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Spotted on Hannover Messe Industry: The Top Three Challenges for Enterprises
If anyone asked you 5 years ago on which trade fair’s exhibitor list you can find SAP, IBM, Microsoft and Amazon, what would you have answered? Now, in 2017, the answer is pretty easy: Hannover Messe Industry. For 70 years, the Hannover Messe Industry has been providing a comprehensive overview of current trends and topics that affect industry executives worldwide. Therefore, it is great that the IT and software industry are meeting the manufacturing industry there, and have established dialogue to drive digital transformation forward.
Looking back, this dialogue started under the umbrella of Industry 4.0 at the 2011 Hannover Messe. First use cases back then were, say, improved sensors increasing energy consumption data that allows production executives to shift energy-intensive processes to the night hours when electricity costs are lower. The discussion evolved during recent years, and the focus shifted from small use cases to end-to-end scenarios embracing an enterprise’s internal as well as external processes. Furthermore, user experience and mobile access have also become hot topics.
But what challenges must the IT, software, and traditional industries now tackle? Here are my top three challenges derived from this year’s Hannover Messe Industry:
Modularization with Digital Twins
The era of inflexible bulk production is coming to an end since cost pressure, competition in time to market and demand for lot size one have skyrocketed. Modularization has been a perfect approach to keep up with the greater need for efficiency in production. With the creation of digital twins from physical assets, modularization is looking well poised to win on value. I am talking about virtual replicas of physical assets that exchange data continually in order to broaden flexibility and reach greater efficiency. Digital twins support enterprises to streamline, modelize, and monitor production processes. They are the basis for autonomous actions in production. The challenge now is how to implement a modular production design into a complete digital replica of all physical players. Is retrofitting older machines the key to success or should we rather invest in a Greenfield solution? Would a hybrid approach work out? Once these questions are clarified, my second perceived challenge comes into play.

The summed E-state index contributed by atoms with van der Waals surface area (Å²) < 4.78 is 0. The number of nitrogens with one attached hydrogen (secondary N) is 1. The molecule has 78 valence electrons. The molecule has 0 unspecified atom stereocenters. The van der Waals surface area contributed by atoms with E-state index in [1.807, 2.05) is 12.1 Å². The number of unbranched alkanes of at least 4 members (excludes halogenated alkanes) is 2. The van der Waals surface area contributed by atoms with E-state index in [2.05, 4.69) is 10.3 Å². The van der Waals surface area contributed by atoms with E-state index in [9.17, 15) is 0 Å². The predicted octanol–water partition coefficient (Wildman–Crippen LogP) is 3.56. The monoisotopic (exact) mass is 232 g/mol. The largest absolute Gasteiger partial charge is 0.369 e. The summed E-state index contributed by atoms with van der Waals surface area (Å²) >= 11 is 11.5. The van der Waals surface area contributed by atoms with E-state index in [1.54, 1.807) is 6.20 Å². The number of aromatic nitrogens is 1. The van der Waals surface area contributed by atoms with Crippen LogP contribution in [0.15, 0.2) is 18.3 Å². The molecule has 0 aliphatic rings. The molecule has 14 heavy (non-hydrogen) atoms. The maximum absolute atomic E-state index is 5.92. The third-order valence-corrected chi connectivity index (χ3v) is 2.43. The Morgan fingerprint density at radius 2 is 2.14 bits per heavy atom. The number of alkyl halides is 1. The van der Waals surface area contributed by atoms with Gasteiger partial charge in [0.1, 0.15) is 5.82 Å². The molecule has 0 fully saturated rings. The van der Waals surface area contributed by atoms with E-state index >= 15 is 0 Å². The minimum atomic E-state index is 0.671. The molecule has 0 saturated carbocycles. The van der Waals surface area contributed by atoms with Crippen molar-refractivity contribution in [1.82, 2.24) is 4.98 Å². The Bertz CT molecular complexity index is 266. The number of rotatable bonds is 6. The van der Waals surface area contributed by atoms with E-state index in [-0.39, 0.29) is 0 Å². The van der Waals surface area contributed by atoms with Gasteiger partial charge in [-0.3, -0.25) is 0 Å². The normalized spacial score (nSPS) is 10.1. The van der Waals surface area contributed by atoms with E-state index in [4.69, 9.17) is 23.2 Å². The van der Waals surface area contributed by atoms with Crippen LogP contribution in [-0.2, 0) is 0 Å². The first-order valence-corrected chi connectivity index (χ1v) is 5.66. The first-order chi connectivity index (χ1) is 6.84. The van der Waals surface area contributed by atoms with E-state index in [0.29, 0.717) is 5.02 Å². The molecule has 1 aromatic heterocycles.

A digitally connected collaboration of all entities of the value chain scales up efficiency and builds the ground for new services and capabilities. Yet this requires integrated end-to-end processes that exceed company’s borders. What sounds easy really ends up being a huge challenge. Historically, all entities have worked in their own enclaves and the external world (customer, supplier, business partner) was connected sequentially at the most. In order to keep up with modern-day customer expectations, a consistent process has to connect all players throughout the value chain. This could make feasible quick checks of customized product features, and result in a drastic drop in time to market. Collaboration with business partners for further innovations would also run more smoothly.
So, how do you go about driving change in the current market? That is a tough task which calls for buy-in from the executive level. One crucial component is working on a solution in teams across all entities. Think out of the box! Supplier, customer and business partners should be involved in this process, too. In the end, bringing people together is what integration is all about.
Gartner (2015) says 20.8 billon things will be connected by 2020. Having so many things that are exchanging data, security is an issue that raises many questions. With respect to your business, how will you make sure that your connected systems, products, processes are safe? You should have an IT security strategy on board that includes your network, the APIs, encryption, and local requirements for data security.
As a next step, security analytics play an important role in continuously looking for blind spots or detecting hacker attacks as early as possible. As you can see, the issue of security is a highly versatile one that is undergoing constant change: you should keep it in mind at all times while engaging in digitization of any kind.
Exciting Digital Time
While visiting several stands, I recognized that software firms, such as SAP, are showing use cases with hardware solutions in place and vice versa, i.e. hardware firms, like Siemens, are showcasing software applications which add value to their systems. This latest advancement in hardware/software integration drives innovation forward. It is exciting to see how successfully and quickly the digital transformation is developing. It certainly makes me happy to be part of the digital age. All the applications and demo cases I experienced at the Hannover Messe Industry have left me inspired. Nevertheless, the tremendous speed of innovation poses new challenges we must be prepared for, so that we do not feel overwhelmed. How do you climb a mountain? One step at a time!
Van der Meulen, Rob. “Gartner Says 6.4 Billion Connected “Things” Will Be in Use in 2016, Up 30 Percent From 2015.” Gartner, http://www.gartner.com/newsroom/id/3165317. Accessed 26 April 2017.